Freedom in the World
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Freedom Rating (1 = best, 7 = worst)
Civil Liberties (1 = best, 7 = worst)
Political Rights (1 = best, 7 = worst)
The Congress Party–led coalition government considered several reforms aimed at poverty alleviation and social development in 2010. The entry into force of the Right of Children to Free and Compulsory Education Act in April marked the first time that the right to education was legally guaranteed to children throughout the country. While the year was relatively peaceful, ongoing Maoist and separatist insurgencies, lawlessness, and human rights violations continued to plague a number of states.
India achieved independence from Britain in 1947. The centrist, secular Congress Party ruled at the federal level for nearly all of the first 50 years of independence. In the 1990s, however, the Hindu nationalist Bharatiya Janata Party (BJP) became a major factor in Parliament, leading a number of subsequent governments. In addition, the pattern shifted from single-party to coalition governments, typically involving large numbers of parties and an increasingly important role for parties based in a single state. The 1990s also featured major economic reform, with a Congress government initiating a shift toward market-oriented policies following a balance-of-payments crisis in 1991.
The BJP, which had held power since 1998, was unexpectedly defeated after calling early national elections in 2004. The Congress Party formed a ruling coalition with a number of regional parties, but Congress leader Sonia Gandhi decided to hand the premiership to former finance minister Manmohan Singh. The new Congress-led United Progressive Alliance (UPA) government agreed to reverse several of the previous government’s policies, including controversial antiterrorism legislation and the injection of Hindu nationalist ideology into state-run schools. However, the UPA faced internal rifts and pressure from leftist allies over economic issues such as privatization and labor law reform. The government survived a contentious July 2008 confidence vote in Parliament triggered by leftist objections to a nuclear pact with the United States, though the vote was marred by bribery allegations.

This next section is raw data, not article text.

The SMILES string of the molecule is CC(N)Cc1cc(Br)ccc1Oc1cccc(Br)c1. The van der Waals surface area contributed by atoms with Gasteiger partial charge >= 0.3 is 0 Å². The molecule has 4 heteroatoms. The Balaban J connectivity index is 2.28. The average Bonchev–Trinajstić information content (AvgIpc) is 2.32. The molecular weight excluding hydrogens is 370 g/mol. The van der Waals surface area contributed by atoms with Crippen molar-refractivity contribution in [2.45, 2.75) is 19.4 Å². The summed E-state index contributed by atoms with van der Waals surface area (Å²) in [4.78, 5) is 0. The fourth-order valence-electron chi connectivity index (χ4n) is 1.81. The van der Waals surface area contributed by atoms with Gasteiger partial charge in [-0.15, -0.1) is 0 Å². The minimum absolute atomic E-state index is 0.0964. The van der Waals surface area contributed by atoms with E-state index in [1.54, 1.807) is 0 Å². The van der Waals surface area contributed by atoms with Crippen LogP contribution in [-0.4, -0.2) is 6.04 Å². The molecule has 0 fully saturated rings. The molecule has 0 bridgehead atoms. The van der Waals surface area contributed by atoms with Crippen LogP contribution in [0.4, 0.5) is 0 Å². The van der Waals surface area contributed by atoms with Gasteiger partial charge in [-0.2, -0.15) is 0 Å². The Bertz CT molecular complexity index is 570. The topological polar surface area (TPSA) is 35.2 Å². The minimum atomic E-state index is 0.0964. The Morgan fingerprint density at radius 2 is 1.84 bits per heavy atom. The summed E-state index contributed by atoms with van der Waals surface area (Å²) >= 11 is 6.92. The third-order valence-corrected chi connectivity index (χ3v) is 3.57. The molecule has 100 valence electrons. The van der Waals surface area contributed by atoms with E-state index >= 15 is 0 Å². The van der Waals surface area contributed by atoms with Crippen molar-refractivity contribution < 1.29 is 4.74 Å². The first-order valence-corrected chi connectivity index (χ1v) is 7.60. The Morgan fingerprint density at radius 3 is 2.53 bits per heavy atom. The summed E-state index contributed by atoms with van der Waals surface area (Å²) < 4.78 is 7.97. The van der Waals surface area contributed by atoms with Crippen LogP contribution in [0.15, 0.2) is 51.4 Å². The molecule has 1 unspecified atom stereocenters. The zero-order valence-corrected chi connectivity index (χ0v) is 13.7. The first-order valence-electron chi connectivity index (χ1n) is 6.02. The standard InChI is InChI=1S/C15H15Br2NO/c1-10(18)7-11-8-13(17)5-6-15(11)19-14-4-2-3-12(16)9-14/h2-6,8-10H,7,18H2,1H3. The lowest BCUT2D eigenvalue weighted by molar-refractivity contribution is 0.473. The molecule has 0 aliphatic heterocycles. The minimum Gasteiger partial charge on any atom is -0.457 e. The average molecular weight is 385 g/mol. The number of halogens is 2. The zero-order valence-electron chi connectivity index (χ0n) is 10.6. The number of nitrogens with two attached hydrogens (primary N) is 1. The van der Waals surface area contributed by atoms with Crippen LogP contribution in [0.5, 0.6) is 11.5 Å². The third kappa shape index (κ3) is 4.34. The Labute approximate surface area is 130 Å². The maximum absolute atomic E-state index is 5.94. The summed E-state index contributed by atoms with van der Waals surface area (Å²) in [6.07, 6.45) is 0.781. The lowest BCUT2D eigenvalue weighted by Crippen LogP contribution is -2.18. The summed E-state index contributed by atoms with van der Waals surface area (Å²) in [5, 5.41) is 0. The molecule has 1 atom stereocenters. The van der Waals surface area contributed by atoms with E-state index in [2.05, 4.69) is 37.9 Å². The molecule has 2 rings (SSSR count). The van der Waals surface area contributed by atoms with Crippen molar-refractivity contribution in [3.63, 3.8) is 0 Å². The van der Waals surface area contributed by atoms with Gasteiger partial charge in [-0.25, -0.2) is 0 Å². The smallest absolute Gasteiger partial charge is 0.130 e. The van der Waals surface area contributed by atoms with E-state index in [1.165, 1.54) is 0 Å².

The UPA gained strength in the April–May 2009 parliamentary elections, decisively defeating the BJP-led National Democratic Alliance, which remained its closest rival. Congress itself won 206 of 543 lower house seats, compared with 116 for the BJP, and the UPA won 260 seats overall. Moreover, the coalition made alliances with several independent parties, eventually giving it a majority of 322 seats.
Congress’s electoral victory led to a more stable government, and India’s success in weathering the global financial crisis that began in late 2008 weakened calls for additional free-market economic reforms. In 2010, the government focused on measures designed to bolster existing legal protections and benefits for the poor and other vulnerable groups. In April 2010, the Right of Children to Free and Compulsory Education Act took effect, making education a fundamental right for every child in India between the ages of 6 and 14. The act also reserved 25 percent of the seats in private schools for disadvantaged children. Lawmakers also drafted a National Food Security Bill, which seeks to ensure that poor families receive monthly quotas of wheat and rice grains, as well as other benefits related to food access. At year’s end, the government was in consultations with civil society groups to agree on the bill’s final provisions.
India is an electoral democracy. Members of the lower house of Parliament, the 545-seat Lok Sabha (House of the People), are directly elected for five-year terms (except for two appointed members representing Indians of European descent). The Lok Sabha determines the leadership and composition of the government. Most members of the less powerful 250-seat upper house, the Rajya Sabha (Council of States), are elected by the state legislatures using a proportional-representation system to serve staggered six-year terms; up to 12 members are appointed. Executive power is vested in a prime minister and cabinet. The president, who plays a largely symbolic role as head of state, is chosen for a five-year term by state and national lawmakers.
The numerical ratings and status listed above do not reflect conditions in Indian-controlled Kashmir, which is examined in a separate report.